After a space merchant vessel perceives an unknown transmission as distress call, their landing on the source planet finds one of the crew attacked by a mysterious lifeform. Continuing their journey back to Earth with the attacked crew having recovered and the critter deceased, they soon realize that its life cycle has merely begun.
A human-looking indestructible cyborg is sent from 2029 to 1984 to assassinate a waitress, whose unborn son will lead humanity in a war against the machines, while a soldier from that war is sent to protect her at all costs.
It's the first week of winter in 1982. An American Research Base is greeted by an alien force, that can assimilate anything it touches. It's up to the members to stay alive, and be sure of who is human, and who has become one of the Things.
In future Britain, charismatic delinquent Alex DeLarge is jailed and volunteers for an experimental aversion therapy developed by the government in an effort to solve society's crime problem - but not all goes according to plan.
A young man is accidentally sent thirty years into the past in a time-traveling DeLorean invented by his friend, Dr. Emmett Brown, and must make sure his high-school-age parents unite in order to save his own existence.
Michael J. Fox,
In the futuristic year of 2019, Los Angeles has become a dark and depressing metropolis, filled with urban decay. Rick Deckard, an ex-cop, is a "Blade Runner". Blade runners are people assigned to assassinate "replicants". The replicants are androids that look like real human beings. When four replicants commit a bloody mutiny on the Off World colony, Deckard is called out of retirement to track down the androids. As he tracks the replicants, eliminating them one by one, he soon comes across another replicant, Rachel, who evokes human emotion, despite the fact that she's a replicant herself. As Deckard closes in on the leader of the replicant group, his true hatred toward artificial intelligence makes him question his own identity in this future world, including what's human and what's not human. Written by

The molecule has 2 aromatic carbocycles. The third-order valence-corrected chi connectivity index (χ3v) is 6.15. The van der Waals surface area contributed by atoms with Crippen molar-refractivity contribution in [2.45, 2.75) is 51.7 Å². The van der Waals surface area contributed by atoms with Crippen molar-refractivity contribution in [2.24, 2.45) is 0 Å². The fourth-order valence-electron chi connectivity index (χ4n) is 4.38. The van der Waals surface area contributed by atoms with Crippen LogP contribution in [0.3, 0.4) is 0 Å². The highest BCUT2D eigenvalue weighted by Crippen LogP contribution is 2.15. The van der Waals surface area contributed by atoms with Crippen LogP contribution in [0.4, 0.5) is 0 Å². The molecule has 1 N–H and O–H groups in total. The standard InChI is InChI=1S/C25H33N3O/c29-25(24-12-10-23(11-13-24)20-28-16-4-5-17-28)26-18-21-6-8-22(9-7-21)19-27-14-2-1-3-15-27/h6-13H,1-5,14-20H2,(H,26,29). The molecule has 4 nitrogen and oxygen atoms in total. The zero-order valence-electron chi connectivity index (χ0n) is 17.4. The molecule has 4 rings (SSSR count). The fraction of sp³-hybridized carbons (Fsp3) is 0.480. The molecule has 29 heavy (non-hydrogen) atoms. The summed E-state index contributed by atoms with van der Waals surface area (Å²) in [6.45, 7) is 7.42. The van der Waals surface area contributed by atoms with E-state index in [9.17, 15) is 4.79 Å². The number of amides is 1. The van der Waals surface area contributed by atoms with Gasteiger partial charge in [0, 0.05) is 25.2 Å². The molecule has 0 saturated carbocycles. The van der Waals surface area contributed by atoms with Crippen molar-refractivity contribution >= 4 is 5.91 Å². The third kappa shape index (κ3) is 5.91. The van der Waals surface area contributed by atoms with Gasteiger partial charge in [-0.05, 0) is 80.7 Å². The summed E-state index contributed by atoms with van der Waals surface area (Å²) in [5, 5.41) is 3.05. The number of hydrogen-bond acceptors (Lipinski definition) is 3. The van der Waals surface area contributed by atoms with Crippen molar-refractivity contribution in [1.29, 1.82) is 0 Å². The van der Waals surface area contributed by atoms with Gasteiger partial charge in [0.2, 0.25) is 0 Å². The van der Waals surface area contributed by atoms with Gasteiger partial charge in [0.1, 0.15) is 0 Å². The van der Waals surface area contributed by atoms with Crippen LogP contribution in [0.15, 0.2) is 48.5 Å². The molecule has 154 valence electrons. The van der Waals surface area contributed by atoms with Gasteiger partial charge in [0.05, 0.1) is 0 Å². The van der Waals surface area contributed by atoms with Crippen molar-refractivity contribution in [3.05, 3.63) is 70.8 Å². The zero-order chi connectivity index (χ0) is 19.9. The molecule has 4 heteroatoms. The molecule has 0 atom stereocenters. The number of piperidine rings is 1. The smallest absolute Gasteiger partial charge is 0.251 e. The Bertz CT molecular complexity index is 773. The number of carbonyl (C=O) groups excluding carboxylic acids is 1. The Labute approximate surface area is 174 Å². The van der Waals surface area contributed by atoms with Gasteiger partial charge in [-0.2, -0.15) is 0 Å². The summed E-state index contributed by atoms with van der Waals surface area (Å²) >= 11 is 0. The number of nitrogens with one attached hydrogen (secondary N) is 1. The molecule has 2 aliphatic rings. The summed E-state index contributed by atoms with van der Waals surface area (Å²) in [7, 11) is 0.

The release of the official soundtrack recording was delayed for over a decade. There are two official releases of the music from the film. In light of the lack of a release of an album, the New American Orchestra recorded an orchestral adaptation in 1982 which bore little resemblance to the original. Some of the film tracks would, in 1989, surface on the compilation Vangelis: Themes, but not until the 1992 release of the Director's Cut version would a substantial amount of the film's score see commercial release. See more »
After retiring Zhora, Deckert goes out to buy a bottle of something strong to quell his post-kill shakes. He orders "Tsingtao" (Qingdao, in the modern romanization), and the clerk brings him a bottle of some clear liquor. Tsingtao is a pilsner-style beer bottled in a standard beer bottle. See more »
Female announcer over intercom:
Next subject: Kowalski, Leon. Engineer, waste disposal. File section: New employee, six days.
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In the "happy ending" Theatrical/International cuts, the credits play over the gorgeous scenery. In later Director/Final cuts, they play over a normal black background. See more »
What can be said about this film that hasn't already been covered in preceding decennia? Blade Runner (either version) stands the test of time as an epic story which transcends a disparity of genres, as well as the seminal "dark" sci-fi film which has been mimicked so frequently (to varying degrees of success) since its original release. The interplay of film noir, sci-fi, and what is one of the most philosophically symbolic and academically analyzed narratives of the modern era holds its ground on both visual and cerebral levels even in the face of today's CGI laden blockbusters. The new director's cut, contrary to many cinematic re-hashings, actually serves to clarify many of the more nebulous aspects of the plot and makes a great film even better, arguably allowing it to be modernized and polished for a new generation of viewers who are more picky and yet simultaneously less idealistic. All while sustaining the feeling and flavor of the original. Call it restorative work if you will. The tinny and meandering score by Vangelis is pure 1980s at its most brooding and fits the texture and mood of the film beautifully. Indeed, for many reasons, finding this film in someone's DVD collection makes a true statement about their discriminating and refined taste in movies, and equally their appreciation of film as an artistic medium. I would suggest picking up a reader by someone like Nietzsche, Foucualt, Descartes, Kierkegaard, or any of the great existentialist philosophers after viewing this film in order to appreciate the story & its concepts at a whole new level, regardless if you're watching it for either the 1st, or the 100th time. An enduring classic and an intrepid piece of film-making with rich & often haunting visuals designed to entertain and promote introspection amongst its viewers. 9/10.
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